What now for pensions?

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Julia Grimes
Published: 22 Jun 2017 Updated: 22 Jun 2017

Now that the dust has settled on the UK General Election result, it appears clear that the Tories will continue in government as the largest party in Parliament, albeit without a parliamentary majority. But with much of the Conservative manifesto jettisoned in yesterday’s Queen Speech, what can we expect to change over the coming months? And will any unanswered questions be addressed? Andy James, head of retirement planning at Tilney, looks at how pensions may fare.

Andy James, head of retirement planning:

“Following the election result and the fact that the Conservatives do not have a parliamentary majority (and currently, no deal with the DUP) their plans to scrap the state pension triple lock appear dead in the water for duration of this parliament – though this will need to be done at some stage as it is unsustainable as it is.

“With other planned Tory measures to curb spending now also off the cards, but continuing pressure to loosen the fiscal purse strings, the Government is likely to need to raise taxes or return to an overhaul of pension tax relief. Under George Osborne’s tenure as Chancellor, the Treasury had conducted a review into the future of pension tax relief but reform was shelved on the basis it was ‘not the right time’ for a radical upheaval. Instead we got somewhat of a ‘sticking plaster’ with the introduction of the LISA.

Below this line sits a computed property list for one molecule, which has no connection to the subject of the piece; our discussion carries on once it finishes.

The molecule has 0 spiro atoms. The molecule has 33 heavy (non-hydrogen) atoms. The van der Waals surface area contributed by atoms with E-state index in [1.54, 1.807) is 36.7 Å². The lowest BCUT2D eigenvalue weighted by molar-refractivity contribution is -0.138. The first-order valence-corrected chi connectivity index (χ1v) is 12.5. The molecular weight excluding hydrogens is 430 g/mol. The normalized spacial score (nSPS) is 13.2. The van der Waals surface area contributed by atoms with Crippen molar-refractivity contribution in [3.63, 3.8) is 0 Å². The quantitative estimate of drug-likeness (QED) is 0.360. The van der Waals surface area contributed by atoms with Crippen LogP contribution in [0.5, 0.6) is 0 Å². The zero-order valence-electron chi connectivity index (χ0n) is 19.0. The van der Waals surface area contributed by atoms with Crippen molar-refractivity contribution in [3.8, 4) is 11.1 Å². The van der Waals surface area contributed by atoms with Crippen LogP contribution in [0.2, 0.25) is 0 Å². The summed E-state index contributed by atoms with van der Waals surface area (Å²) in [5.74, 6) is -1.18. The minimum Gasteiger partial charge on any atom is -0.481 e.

“The introduction of a flat rate pension rate – at 30%, for example – would help generate revenue, while ensuring that the only people negatively affected will be the higher earners, who most likely rely a lot less on their state pension than middle and low income earners. Such a move would increase the attractions of pensions to the majority of the public who are subject to the basic rate of tax.

“Whatever happens, it is clear that we are in a period of huge uncertainty which will probably remain until the Chancellor’s budget towards the end of the year. So far, the fact we have the same Chancellor is a small token of stability. But in this ever changing environment, who knows if this will be the case by the time the Budget occurs. As always, if you have any deep concern over your finances and their future, make sure you consult your financial planner.”


This release was previously published on Tilney Smith & Williamson prior to the launch of Evelyn Partners.